We need to create something that’s going to sustain us: L&T – ET Infra

Engineering major Larsen and Toubro (L&T) is following in the footsteps of other Indian conglomerates like Vedanta and Tata Group, foraying into fabless semiconductor chip design. The company plans to invest Rs 830 crore through a wholly-owned subsidiary which will be engaged in the business of fabless semiconductor chip design for the automotive as well as industrial sector. L&T chief financial officer, R Shankar Raman tells Kalpana Pathak and Romita Majumdar, that as part of the company’s strategic plan, it has always been looking for alternate sources of business for future. Edited excerpts:What is the strategy behind foraying into chip design?

We have formed a subsidiary called L&T semiconductor systems and solutions limited. This will be wholly owned by L&T and will focus on chip design. So the semiconductor industry, which is about $27 billion in India, in today’s terms is expected to be about $50 billion dollars by 2030 which is considerable in seven years. We have some domain expertise between L&T and LTTS to get started with chip design. We thought we will look at a design which is investment free, a fabless design, it will be an analog chip on that mature node. So we marked our area where we could have a chance of participating profitably in this industry. The end users will be automatically based on this chip design that we have chosen – automobile industry and industrial applications and then maybe some energy because we are in the field of energy. There is something on the energy transmission, energy load management, energy distribution management, which are all chip dependent.Will this be for domestic consumption?
Need is global. I think in India, most of the chips that are designed are directed by the global majors who choose, along with the designer, what chip they need to manufacture and push it back to India to do the backend designing. What we want to do is co-create this chip along with the customer. All automobile manufacturing headquarters, where product design gets decided, will be the area where we might have to workwith. So it could be India it could be overseas. I mean European cars, American cars, Japanese cars, all these will be the marketing hubs where we need to operate. But given the talent pool India has, the designing detailing will be done in India.Where will the design labs be located?
We are not getting into fab manufacturing. We are not going to put up a foundry, we are going to be only in design. There will be a design lab that we will have in India and in the US now depending on how things pan out if the clients are going to be in Japan, Europe, US etc. And if there is a requirement to work in close proximity to them. We might have to have workforce stationed in all of these places. But the bulk of the detailing of the chip design specifically agreed with the customer could be done in India because that’s where the talent pool is. And that talent could also be a little more affordable than a European or an American talent.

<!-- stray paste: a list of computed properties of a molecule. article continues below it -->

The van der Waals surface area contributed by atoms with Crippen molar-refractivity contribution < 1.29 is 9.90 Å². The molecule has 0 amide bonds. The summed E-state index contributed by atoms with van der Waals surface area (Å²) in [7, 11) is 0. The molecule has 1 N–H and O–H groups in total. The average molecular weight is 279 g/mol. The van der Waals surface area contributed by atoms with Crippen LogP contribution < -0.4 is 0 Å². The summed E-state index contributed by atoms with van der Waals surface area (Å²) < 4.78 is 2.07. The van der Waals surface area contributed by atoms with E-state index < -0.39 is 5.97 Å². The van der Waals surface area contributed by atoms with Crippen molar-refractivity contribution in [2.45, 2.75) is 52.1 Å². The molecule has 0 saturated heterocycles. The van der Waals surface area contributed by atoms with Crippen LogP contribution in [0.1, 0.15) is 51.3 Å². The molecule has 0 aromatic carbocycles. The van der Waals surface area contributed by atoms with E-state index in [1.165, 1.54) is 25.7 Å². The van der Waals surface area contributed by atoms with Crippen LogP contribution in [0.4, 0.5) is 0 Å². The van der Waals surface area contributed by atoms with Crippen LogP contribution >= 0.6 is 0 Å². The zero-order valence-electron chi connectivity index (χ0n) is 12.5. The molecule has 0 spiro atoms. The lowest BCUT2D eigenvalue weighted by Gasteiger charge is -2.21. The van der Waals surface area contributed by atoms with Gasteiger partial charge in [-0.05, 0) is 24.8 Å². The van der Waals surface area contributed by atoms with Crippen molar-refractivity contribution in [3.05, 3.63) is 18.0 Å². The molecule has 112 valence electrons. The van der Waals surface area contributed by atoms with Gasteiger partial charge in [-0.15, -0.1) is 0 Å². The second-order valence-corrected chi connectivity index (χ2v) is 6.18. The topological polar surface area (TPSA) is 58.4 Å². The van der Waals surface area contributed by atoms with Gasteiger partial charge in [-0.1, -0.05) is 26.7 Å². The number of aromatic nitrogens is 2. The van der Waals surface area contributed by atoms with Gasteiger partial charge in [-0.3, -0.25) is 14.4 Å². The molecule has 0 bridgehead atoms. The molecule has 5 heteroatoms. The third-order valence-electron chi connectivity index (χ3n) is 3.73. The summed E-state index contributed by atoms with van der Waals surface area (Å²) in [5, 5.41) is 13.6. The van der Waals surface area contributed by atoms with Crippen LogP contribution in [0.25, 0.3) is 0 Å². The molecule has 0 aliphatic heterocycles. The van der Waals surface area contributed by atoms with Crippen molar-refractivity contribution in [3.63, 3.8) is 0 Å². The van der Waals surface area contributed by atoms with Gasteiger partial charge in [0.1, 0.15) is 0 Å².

Your infra order book is at its highest. Do you have enough manpower to work on these projects?
This is something that is keeping us awake. Winning orders is one thing but to deliver in time within costs and all of that, is another. We cannot slip on time, on client commitments and on execution. Between the last 12 months, that is September 22 to September 23, we have added almost 10,000 people to our workforce. Our biggest challenge is how to make a new resource behave like a trained resource and how quickly can we achieve that. Also, since there’s going to be a limitation on number of people available of this quality, we’re also automating our processes very rapidly. Now this automation also means learning to work with machines and equipments, and that is also a training. So on all fronts, managing the resource pool and having them trained is the most important challenge that we are up with when we are rejoicing, this large intake of orders.

What is the update on your green energy plans?
On the electrolyser front, we have got our engineers trained with Mcfee their technologies. The first electrolyser which you can call prototype, is under assembly and by end of the year it’ll be out. Once we know the configuration of this new product and then we know the cost of putting it together, we should be able to start developing the market for it.

Maybe the first of the electrolysers could go to Indian Oil Corporation‘s Panipat refinery and test out the stress test product for its features and functionalities. So my guess is in 3-4 year time frame, the product will become largely well accepted. And since it’s a global market, we also need to make sure that the cost of hydrogen, the technology around it, whether for industrial application or for consumer application becomes cheaper. It has to follow the path that solar power followed, very expensive to start with and gradually become more and more affordable.

  • Published On Nov 2, 2023 at 11:49 AM IST

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